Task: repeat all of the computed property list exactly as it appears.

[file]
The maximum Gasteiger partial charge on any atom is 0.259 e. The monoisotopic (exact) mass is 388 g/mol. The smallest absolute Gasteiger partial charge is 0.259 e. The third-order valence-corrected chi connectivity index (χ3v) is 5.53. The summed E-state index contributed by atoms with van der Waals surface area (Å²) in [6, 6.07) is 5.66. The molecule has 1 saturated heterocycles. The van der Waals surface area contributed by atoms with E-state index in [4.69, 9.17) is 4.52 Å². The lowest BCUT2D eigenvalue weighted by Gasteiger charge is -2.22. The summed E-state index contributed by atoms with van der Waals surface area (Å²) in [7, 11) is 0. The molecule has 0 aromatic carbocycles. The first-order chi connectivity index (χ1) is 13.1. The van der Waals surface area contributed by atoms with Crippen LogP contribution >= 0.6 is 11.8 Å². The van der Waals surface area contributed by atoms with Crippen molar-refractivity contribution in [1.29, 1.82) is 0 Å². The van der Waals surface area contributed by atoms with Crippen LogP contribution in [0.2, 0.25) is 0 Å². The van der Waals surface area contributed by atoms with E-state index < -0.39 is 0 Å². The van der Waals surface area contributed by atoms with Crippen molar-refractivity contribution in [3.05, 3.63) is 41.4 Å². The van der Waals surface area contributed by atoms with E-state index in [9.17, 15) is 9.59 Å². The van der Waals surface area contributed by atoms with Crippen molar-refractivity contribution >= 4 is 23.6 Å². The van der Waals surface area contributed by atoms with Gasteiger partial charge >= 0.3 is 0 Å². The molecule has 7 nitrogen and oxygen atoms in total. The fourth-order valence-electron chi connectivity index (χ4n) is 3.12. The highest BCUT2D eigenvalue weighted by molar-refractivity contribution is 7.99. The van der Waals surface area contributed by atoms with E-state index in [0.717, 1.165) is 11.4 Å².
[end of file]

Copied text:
The maximum Gasteiger partial charge on any atom is 0.259 e. The monoisotopic (exact) mass is 388 g/mol. The smallest absolute Gasteiger partial charge is 0.259 e. The third-order valence-corrected chi connectivity index (χ3v) is 5.53. The summed E-state index contributed by atoms with van der Waals surface area (Å²) in [6, 6.07) is 5.66. The molecule has 1 saturated heterocycles. The van der Waals surface area contributed by atoms with E-state index in [4.69, 9.17) is 4.52 Å². The lowest BCUT2D eigenvalue weighted by Gasteiger charge is -2.22. The summed E-state index contributed by atoms with van der Waals surface area (Å²) in [7, 11) is 0. The molecule has 0 aromatic carbocycles. The first-order chi connectivity index (χ1) is 13.1. The van der Waals surface area contributed by atoms with Crippen LogP contribution >= 0.6 is 11.8 Å². The van der Waals surface area contributed by atoms with Crippen molar-refractivity contribution in [1.29, 1.82) is 0 Å². The van der Waals surface area contributed by atoms with Crippen LogP contribution in [0.2, 0.25) is 0 Å². The van der Waals surface area contributed by atoms with E-state index < -0.39 is 0 Å². The van der Waals surface area contributed by atoms with Crippen molar-refractivity contribution in [3.05, 3.63) is 41.4 Å². The van der Waals surface area contributed by atoms with E-state index in [9.17, 15) is 9.59 Å². The van der Waals surface area contributed by atoms with Crippen molar-refractivity contribution >= 4 is 23.6 Å². The van der Waals surface area contributed by atoms with Gasteiger partial charge >= 0.3 is 0 Å². The molecule has 7 nitrogen and oxygen atoms in total. The fourth-order valence-electron chi connectivity index (χ4n) is 3.12. The highest BCUT2D eigenvalue weighted by molar-refractivity contribution is 7.99. The van der Waals surface area contributed by atoms with E-state index in [0.717, 1.165) is 11.4 Å².